Oregonians will have choices for mileage reporting and payment, just as they do for other services such as cellphone plans, cable or satellite TV, and utility charges. One mileage reporting choice will be to report only odometer readings, but volunteers who want the convenience of easily avoiding taxation for driving out of state can opt to use a mileage reporting device that can identify taxable miles and nontaxable miles. The Oregon Department of Transportation (ODOT) has partnered with private vendors to manage volunteers’ OReGO accounts — and to provide an ODOT-sponsored option. Volunteers will select a mileage-reporting device and service plan that works best for them.

Readings and billing will be managed by three private companies that are offering drivers a choice of several different types of service plans. One option will offer a bare-bones plan that will keep all mileage data strictly confidential and will offer no other services beyond measuring mileage and billing.

Other technology options that drivers can choose will be offered by companies and may include other services such as mileage-based car insurance, which may be advantageous for some types of drivers.

Each volunteer in the road user charge system can decide which of these approaches is best for them. These companies will compete against each other for business, so they will have a powerful market-based incentive to offer low prices for their tracking and billing services, to ensure privacy, to operate efficiently, to have excellent customer service, and to be accurate. After all, if they don’t perform well in any of these areas, they could expect to lose business to the competing company and/or ultimately lose the state contract.

State and local governments will set rate structures. For instance, leaders may choose to set differential rates that reward drivers who use less damaging technologies and/or avoid travel during rush hours. On the other hand, legislators may choose a flatter rate system to keep things as simple as possible.

After learning from pilot programs in 2007 and 2012, the OReGO program that is starting this summer will no longer be a pilot. It will be an alternative system that drivers can choose. Oregon transportation officials expect to expand and refine the system over time.

What about Minnesota?

Over the years, Minnesota has studied road user charges and even has done a small-scale pilot test. Road user charges are not simple to implement. There are dozens of policy, technological and logistical issues to resolve. That’s why the Humphrey School has convened key stakeholders to study and deliberate over those issues.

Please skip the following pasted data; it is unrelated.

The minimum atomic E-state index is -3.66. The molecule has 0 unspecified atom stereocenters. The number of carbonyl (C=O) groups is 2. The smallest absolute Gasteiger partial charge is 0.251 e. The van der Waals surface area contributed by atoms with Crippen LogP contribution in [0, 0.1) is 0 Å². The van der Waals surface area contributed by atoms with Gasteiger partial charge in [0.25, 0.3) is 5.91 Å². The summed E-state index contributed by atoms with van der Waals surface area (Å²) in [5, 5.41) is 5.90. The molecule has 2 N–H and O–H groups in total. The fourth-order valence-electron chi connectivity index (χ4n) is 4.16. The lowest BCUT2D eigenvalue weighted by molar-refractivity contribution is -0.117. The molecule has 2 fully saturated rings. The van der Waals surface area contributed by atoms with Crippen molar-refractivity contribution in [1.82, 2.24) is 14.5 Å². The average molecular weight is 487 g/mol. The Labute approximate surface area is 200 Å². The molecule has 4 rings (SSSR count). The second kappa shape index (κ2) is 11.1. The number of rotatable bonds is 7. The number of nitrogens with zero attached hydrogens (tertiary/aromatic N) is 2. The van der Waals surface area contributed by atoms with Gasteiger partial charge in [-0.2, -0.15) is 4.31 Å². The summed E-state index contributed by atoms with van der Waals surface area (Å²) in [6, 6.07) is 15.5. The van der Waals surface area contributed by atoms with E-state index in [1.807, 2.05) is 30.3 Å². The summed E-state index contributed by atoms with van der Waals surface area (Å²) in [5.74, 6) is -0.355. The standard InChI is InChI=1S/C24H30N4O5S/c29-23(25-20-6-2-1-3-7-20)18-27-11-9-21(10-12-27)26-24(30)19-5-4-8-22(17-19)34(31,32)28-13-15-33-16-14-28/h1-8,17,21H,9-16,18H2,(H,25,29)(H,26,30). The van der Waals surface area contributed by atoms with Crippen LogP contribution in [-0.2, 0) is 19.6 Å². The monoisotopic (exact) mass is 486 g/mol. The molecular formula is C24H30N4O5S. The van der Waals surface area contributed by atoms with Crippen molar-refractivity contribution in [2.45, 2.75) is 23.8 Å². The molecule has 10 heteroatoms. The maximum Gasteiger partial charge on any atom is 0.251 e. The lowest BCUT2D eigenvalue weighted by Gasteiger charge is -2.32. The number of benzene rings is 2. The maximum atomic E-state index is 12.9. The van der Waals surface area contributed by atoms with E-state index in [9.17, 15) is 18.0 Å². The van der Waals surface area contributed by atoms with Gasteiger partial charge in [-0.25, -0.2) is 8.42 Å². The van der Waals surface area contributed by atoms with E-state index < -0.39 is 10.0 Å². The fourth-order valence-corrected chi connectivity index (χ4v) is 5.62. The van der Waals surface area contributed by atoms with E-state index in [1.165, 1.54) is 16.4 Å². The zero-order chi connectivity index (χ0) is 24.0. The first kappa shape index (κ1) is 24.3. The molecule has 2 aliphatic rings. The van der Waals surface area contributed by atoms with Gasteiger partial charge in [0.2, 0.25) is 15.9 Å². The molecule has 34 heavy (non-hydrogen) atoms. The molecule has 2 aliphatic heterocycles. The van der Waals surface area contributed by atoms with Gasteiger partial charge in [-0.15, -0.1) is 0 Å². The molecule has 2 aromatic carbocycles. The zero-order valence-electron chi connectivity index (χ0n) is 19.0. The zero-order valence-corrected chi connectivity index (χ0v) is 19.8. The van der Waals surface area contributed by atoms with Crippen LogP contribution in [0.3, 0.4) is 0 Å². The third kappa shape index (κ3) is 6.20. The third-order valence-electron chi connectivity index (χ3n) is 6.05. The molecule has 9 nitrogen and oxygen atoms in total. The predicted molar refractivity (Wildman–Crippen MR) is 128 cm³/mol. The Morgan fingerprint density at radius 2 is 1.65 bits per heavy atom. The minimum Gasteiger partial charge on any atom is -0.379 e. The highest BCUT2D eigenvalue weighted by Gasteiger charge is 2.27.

A Minnesota legislator recently questioned why more public-policy convening, research and discussion is necessary. It’s a fair question, and here’s my answer: The nature of research is that it improves by building on past research. Research and pilot projects are exploring ways to do road user charges without requiring tracking of drivers and the privacy concerns that come along with that. Knowledge isn’t static, particularly in an era when technology is rapidly evolving and other states are continually uncovering new insights.

Moreover, key stakeholders need time to absorb new concepts before they feel comfortable making an informed decision. Just as legislators frequently study and debate an issue over many years, or even decades, before they make a final decision, participants in Humphrey School public policy task forces also need time to build up their understanding based on ever-­evolving information.

“One and done” is not a wise mandate to place on research institutions, because knowledge evolves. For instance, the lessons flowing out of Oregon and California in the next few months will be critically important for Minnesota leaders to understand. Initial investigations are mainly concerned with replacing the gas tax, not adding a new charge on top of it. Future charges will be set by elected officials as gas taxes are today, but the initial need is to stop the erosion in funding for transportation infrastructure.

I’ll be the first to admit that a road user charge system has its share of challenges that need to be addressed. But as Plato and Flynn pointed out, sometimes necessity — in this case a gas tax system that is clearly running out of gas — becomes the mother of invention.

 

Lee Munnich is a senior fellow at the University of Minnesota’s Humphrey School of Public Affairs.